News

  • “MoMA in Berlin” Curators Accused of “Cultural Colonialism”

    German art fans have had to wait for hours to view the very popular exhibition “MoMA in Berlin” at the city's National Gallery, and the acclaim has turned to suspicions that the organizers are deliberately keeping the lines long in order to stir up publicity, Deutsche Welle reports. Now Werner Spies, a noted art historian, onetime friend of Pablo Picasso and Max Ernst, and former director of the National Museum of Modern Art at the Centre Georges Pompidou in Paris, has joined the critics. Spies has accused the New York–based curators—who decided on the exhibition's content with no input

    Read more
  • Art Historian Kermit S. Champa Dies at Sixty-four

    Kermit Swiler Champa, a professor of art and architecture at Brown University whose impassioned lectures inspired several generations of historians and curators, died on July 22 at his home in Providence, Rhode Island, Kathryn Shattuck reports in the New York Times. He was sixty-four. A formalist whose early mentors included Clement Greenberg, Champa later increasingly investigated the role of popular culture in interpreting the artists he studied. “He was a formalist in the sense of being very concerned with aesthetic issues in painting, rather than political or social subject matter, and of

    Read more
  • Calder Museum May Soon Get Needed Funds

    Philadelphia's long-delayed Calder Museum could get a big boost later this month, when Pennsylvania's governor, Ed Rendell, plans to announce a grant for its construction from the state capital budget, Michael Hinkelman reports in the Philadelphia Daily News. Rendell didn't say how much the grant would be, but a line item in the budget has earmarked as much as twenty million dollars for the project. The proposed museum would be one of only a handful in the United States devoted to a single American artist, and boosters believe it would enhance the city's reputation as a mecca for culture tourists.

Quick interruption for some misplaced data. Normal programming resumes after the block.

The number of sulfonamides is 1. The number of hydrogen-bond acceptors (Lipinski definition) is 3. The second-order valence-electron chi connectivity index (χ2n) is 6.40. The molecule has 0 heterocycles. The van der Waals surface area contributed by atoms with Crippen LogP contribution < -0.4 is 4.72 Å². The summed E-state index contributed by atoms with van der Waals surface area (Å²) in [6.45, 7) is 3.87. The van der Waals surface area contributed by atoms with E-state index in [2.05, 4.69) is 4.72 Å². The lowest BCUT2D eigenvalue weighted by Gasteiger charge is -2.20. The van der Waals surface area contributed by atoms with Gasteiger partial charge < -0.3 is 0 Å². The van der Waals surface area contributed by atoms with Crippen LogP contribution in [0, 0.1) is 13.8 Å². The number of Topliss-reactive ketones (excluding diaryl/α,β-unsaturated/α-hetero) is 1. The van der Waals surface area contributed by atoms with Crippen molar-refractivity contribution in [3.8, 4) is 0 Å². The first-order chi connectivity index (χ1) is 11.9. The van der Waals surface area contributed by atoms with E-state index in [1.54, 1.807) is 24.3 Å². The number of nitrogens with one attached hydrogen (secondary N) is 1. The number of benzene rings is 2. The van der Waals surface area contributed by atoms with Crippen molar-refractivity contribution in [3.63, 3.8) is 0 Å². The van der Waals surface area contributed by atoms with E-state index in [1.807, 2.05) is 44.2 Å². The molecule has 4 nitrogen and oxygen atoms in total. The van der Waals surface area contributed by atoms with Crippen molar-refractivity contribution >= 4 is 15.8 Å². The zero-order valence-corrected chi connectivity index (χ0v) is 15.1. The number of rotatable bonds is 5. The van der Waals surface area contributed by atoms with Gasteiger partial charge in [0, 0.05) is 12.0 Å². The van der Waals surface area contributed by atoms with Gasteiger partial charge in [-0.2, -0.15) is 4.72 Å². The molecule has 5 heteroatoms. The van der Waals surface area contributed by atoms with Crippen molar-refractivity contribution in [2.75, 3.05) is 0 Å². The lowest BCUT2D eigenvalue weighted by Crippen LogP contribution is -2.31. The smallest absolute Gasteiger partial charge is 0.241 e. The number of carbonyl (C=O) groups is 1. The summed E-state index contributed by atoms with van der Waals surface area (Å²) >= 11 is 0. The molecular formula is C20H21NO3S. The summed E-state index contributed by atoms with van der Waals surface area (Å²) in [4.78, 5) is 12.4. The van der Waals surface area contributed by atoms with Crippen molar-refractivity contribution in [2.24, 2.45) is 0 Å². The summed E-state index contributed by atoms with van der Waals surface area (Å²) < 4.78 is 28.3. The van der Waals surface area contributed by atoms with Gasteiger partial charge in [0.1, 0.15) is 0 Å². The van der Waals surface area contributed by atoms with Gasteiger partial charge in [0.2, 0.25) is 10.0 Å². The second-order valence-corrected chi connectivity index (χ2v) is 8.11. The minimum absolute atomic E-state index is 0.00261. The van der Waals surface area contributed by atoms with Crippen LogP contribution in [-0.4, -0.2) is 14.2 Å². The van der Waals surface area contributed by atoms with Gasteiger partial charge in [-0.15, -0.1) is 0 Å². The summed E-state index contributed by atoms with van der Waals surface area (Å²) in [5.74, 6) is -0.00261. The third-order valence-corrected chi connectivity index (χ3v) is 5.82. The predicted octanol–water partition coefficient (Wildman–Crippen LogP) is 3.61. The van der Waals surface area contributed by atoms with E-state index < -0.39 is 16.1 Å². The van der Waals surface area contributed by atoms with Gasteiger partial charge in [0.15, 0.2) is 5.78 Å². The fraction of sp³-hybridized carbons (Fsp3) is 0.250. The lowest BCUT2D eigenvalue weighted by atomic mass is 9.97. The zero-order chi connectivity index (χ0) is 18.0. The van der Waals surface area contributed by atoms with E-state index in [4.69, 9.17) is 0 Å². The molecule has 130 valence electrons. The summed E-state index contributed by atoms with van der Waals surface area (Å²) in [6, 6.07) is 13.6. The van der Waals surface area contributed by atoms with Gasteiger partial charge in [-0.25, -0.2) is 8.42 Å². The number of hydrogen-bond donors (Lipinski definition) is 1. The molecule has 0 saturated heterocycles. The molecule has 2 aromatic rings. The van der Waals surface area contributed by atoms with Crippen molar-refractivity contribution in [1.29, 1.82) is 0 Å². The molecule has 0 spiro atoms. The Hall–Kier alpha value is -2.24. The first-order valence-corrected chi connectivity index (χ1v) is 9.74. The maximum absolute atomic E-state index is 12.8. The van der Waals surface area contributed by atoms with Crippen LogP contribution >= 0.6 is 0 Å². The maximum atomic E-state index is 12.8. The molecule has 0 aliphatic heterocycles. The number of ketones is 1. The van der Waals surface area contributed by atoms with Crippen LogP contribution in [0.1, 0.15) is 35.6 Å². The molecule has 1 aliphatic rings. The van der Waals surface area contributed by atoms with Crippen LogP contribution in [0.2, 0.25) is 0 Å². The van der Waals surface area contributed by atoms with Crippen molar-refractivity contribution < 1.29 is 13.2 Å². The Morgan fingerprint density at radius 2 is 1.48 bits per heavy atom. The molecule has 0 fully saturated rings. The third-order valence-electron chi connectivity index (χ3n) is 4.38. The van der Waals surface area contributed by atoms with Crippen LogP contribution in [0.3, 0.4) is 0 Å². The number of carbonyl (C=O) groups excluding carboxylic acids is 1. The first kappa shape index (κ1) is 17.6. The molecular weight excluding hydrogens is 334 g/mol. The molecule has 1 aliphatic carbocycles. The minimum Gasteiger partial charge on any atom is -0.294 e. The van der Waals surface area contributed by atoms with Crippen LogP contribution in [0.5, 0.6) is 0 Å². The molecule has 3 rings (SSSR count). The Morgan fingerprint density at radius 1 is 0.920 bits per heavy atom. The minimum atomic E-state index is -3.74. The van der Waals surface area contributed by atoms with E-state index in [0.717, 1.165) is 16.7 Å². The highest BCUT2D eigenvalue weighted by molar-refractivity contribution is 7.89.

Read more
  • At Forty, Museum of African Art Reassesses Its Mission

    Washington, D.C.'s National Museum of African Art, which celebrates its fortieth anniversary this year, is one of only two museums in the United States devoted solely to the collection of both traditional and contemporary African art, Jacqueline Trescott writes in the Washington Post. “The museum has spoken volumes about the formal recognition of Africans to the United States and the recognition of the contributions of African art to world art,” says Sharon F. Patton, an art historian and scholar of West African and African American art who became the museum's director seventeen months ago. But

    Read more
  • Santiago Calatrava's City of Arts and Sciences

    Slowly, and with relatively scant attention outside Spain, the City of Arts and Sciences in architect Santiago Calatrava's native Valencia is shaping up to be the largest concentration of his work to date, Dale Fuchs writes in the International Herald Tribune. “For the first time, it's not just a building solo on the landscape but a whole environment,” said Terence Riley, chief curator of the department of architecture and design at the Museum of Modern Art in New York. Calatrava has been working on this futuristic array of buildings—a museum, an opera house, a planetarium and an

    Read more
  • Stalled Guggenheim Project Roils Taiwanese Legislature

    The proposed branch of the Guggenheim Museum in the Taiwanese city of Taichung was the focus of an extra legislative session last week as Taiwanese lawmakers expressed concern over the apparently stalled project, Debbie Wu reports in the Taipei Times. Premier Yu Shyi-kun blamed the situation on obstructionist officials who set up bureaucratic obstacles, such as requiring Taichung to submit “alternative plans” for the project. “An alternative? What do we replace the Guggenheim Museum with? The British Museum?” said Taichung mayor Jason Hu.